That is the only way I know how to start this entry. I like Adam Jones a lot. Yes, I was against the contract he signed but strictly from a financial responsibility angle. I was happy to have him sign long term and after the rest of the contracts started falling his may prove to be a good if not great deal in retrospect.
But as much as I like him he is an extremely frustrating player to watch. I recently (and it seems like a bad version of Groundhog Day sometimes) watched him strike out on 3 consecutive swing and misses where the pitcher threw zero pitches inside the strike zone. In fact, none were close. Amazingly, doing a little bit of quick research for this entry I found out that pitchers don’t watch any game tape at all because guys still throw him strikes. Last season 46% of the pitches he saw were actually inside the strike zone. The league average is 45% so he saw MORE strikes than the average hitter. That is even more ridiculous than one of his swings on a 1-2 slider that bounces a foot outside of the zone for strike 3. Pitchers are catching on a bit this year, so far he has only seen a pitch in the zone on 42.9% of pitches.
The great thing about baseball is that there are tons of stats to analyze and they will tell you just about anything you want to know about a player. So let’s break it down a bit more with Mr. Jones…
First, here is a little explanation of Plate Discipline statistics that when applied to the Orioles are overall depressing and laughable. Now that we are a little familiar with what these are let’s see how Mr. Jones stacks up…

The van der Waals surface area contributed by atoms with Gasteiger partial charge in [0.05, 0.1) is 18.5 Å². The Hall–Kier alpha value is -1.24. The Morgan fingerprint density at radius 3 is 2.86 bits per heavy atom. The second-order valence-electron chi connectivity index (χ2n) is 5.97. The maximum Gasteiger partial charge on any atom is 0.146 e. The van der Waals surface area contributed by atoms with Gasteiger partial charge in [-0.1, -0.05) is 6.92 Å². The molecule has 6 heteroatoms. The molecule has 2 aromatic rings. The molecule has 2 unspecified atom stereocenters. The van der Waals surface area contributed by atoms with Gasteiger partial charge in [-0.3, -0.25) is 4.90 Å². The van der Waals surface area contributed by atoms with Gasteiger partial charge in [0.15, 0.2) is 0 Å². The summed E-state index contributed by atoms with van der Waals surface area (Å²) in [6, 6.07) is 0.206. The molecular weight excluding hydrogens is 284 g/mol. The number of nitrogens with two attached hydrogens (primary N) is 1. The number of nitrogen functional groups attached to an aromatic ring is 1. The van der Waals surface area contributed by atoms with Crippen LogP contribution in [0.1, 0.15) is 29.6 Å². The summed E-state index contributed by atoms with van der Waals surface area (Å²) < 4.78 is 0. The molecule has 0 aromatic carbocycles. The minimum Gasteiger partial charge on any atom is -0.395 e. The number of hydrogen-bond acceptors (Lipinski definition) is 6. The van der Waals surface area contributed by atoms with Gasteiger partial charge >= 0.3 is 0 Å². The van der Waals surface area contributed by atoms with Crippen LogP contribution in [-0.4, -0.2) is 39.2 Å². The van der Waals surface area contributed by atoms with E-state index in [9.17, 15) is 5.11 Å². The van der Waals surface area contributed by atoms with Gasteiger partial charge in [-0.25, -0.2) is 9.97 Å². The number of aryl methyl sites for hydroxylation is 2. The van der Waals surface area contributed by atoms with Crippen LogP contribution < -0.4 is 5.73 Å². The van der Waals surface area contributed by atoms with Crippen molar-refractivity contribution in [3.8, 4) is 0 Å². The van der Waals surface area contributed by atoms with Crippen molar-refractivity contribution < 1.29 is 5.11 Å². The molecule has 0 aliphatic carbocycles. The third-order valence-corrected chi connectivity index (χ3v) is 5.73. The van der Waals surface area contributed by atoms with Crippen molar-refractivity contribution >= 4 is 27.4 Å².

- Let’s start with O-Swing% which shows the percentage of times a batter swings at a pitch that is thrown outside of the strike zone – In 2013 his O-Swing% was 43.7 and so far this season he is at 39.2%. The league average here is 30%.
- Now Z-Swing% or how much he swings at balls inside the strike zone. In 2013, 77.6% and so far this year it is 75.2%. League average is 65%.
- And Swing% is simply the total of how often a batter swings. 2013, 58.2% and this year is 55.7%. League average is 46%.
- O-Contact% is where it starts to get interesting. This stat measures the % that a player makes contact with those pitches that are outside of the zone that he swung at for some reason. In 2013, Jones made contact 63.7% of the time when he chased balls out of the zone and this year he is right around the same, 63.8%. That seems high but league average is actually 68%.
- Z-Contact% is the same as O-Contact% except only takes into account pitches that are swung at inside the strike zone. In 2013, Jonesy was at 83.2% and this season is putting up 84.4%. League average here is 88%.
- Contact% is the total % of pitches a batter makes contact with when swinging regardless of inside or outside the zone. Last season he was 74.9% and to this point in 2014 he is at 76.6%. League average is 81%.
- SwStr% is the % of total pitches that a player swings and misses on. 2013, Jones was at 14.3% and this season is so far down to 12.9%. League average here is 8.5%.
What does all of this mean? Well, Jones swings a lot (duh). Almost 10% more than average on balls outside of the zone. On those ball outside of the zone he makes contact bout 4-5% less than the average player. Somehow his BABIP is inexplicably above average despite these stats. Those of you who think it is because he is a good “bad ball hitter” (first of all, I hate you…not really, I love you all) you are wrong. Here is some good reading showing that you are wrong and that “bad ball hitters” only seem that way because they swing at a ton of bad balls, not because they actually do well with that approach.
Given that Jones has made it clear over and over that he doesn’t need to take walks or be more patient makes these stats even harder to stomach. I’m not saying he needs to be Joey Votto or Shin-Soo Choo but being more selective could be a game changer for the Orioles and specifically Jones. Just think of how good he could be if he swung a little less at balls outside the zone, he could be pretty scary. Until then, I’ll be thinking “what if”
See you at the yard,